Fair Britain, beware!
American women come
To charm trousers off.
Today on Royal Mistress Week, we have the fabulous and scandalous Jennie Jerome, mother of Winston Churchill. (Poor Winnie inherited his good looks from his father.)
Jennie was born in Brooklyn in 1854, the middle of three daughters and a descendent of one of George Washington’s lieutenants. Before sailing to Europe to go husband hunting, she did a stint as a magazine editor.
Then, at a 1873 regatta at the Isle of Wight… Romance! Or at least, opportunity. The future Edward VII introduced her to Lord Randolph Churchill, an aristocratic politician on the make, and he popped the question just three days later. Then they had to wait until April 1874 to tie the knot, because their families wanted to argue about money.
Winston arrived a scant seven months after the wedding, in a coat room at Blenheim Palace. The story was that Winston was born prematurely due to Jennie ‘taking a fall’, but he was a damned big and robust premie if so. Her response to inquiries: “Although present on the occasion, I have no clear recollection of the events leading up to it.” John followed six years later.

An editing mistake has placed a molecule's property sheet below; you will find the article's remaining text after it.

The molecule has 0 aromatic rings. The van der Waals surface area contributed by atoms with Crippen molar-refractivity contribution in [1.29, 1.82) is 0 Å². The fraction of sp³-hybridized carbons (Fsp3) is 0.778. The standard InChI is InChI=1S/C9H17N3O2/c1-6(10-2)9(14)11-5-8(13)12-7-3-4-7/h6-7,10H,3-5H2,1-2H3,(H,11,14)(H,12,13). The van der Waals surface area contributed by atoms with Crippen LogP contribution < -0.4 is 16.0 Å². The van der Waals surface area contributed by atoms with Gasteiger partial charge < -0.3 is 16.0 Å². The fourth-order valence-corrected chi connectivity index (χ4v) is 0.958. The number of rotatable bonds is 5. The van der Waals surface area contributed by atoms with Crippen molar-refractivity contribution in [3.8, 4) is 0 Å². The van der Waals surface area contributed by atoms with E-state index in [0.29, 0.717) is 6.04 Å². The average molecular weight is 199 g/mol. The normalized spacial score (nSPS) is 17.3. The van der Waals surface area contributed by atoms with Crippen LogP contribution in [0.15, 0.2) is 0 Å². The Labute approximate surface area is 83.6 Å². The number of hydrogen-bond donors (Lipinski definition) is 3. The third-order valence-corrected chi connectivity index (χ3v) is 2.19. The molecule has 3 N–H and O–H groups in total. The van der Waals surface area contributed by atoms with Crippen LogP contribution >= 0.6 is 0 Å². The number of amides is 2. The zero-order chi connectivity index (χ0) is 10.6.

But her boys weren’t particularly interesting to either parent while they were still boys, leaving their care up to nannies and boarding schools.
Jennie wasn’t faithful to Lord Randolph. She had good reason for this – he couldn’t do his duty by her because he was riddled with syphilis. And yep, she was one of Edward VII’s numerous mistresses. (Did this bother Queen Alexandra, you might wonder? No, because she knew she was the prettiest. Still, oddly, she liked hanging out with Jennie.)
The syphilis got Lord Randolph in 1895, after he managed to ruin his political legacy and just as Winston reached adulthood. Randolph ignored him to the end, but Jennie became buds with him, using the contacts made during her affairs to help him out. (She had done the same for his father.)
This gave her as good a reason as any to ramp up being a particularly popular party animal. A second and third marriage happened, the former to a man 26 days older than her firstborn (which ended in divorce), and the latter to a man three years younger than that firstborn. She further occupied herself with chartering a hospital ship during the Boer War, raising relief funds during World War I, and writing her memoirs.
The legend died in a particularly ridiculous way. In 1921, she fell down the stairs while wearing high heels and broke her ankle. Then gangrene set in and her leg had to be amputated. As a result, she haemorrhaged and died.
Death was stupid before penicillin.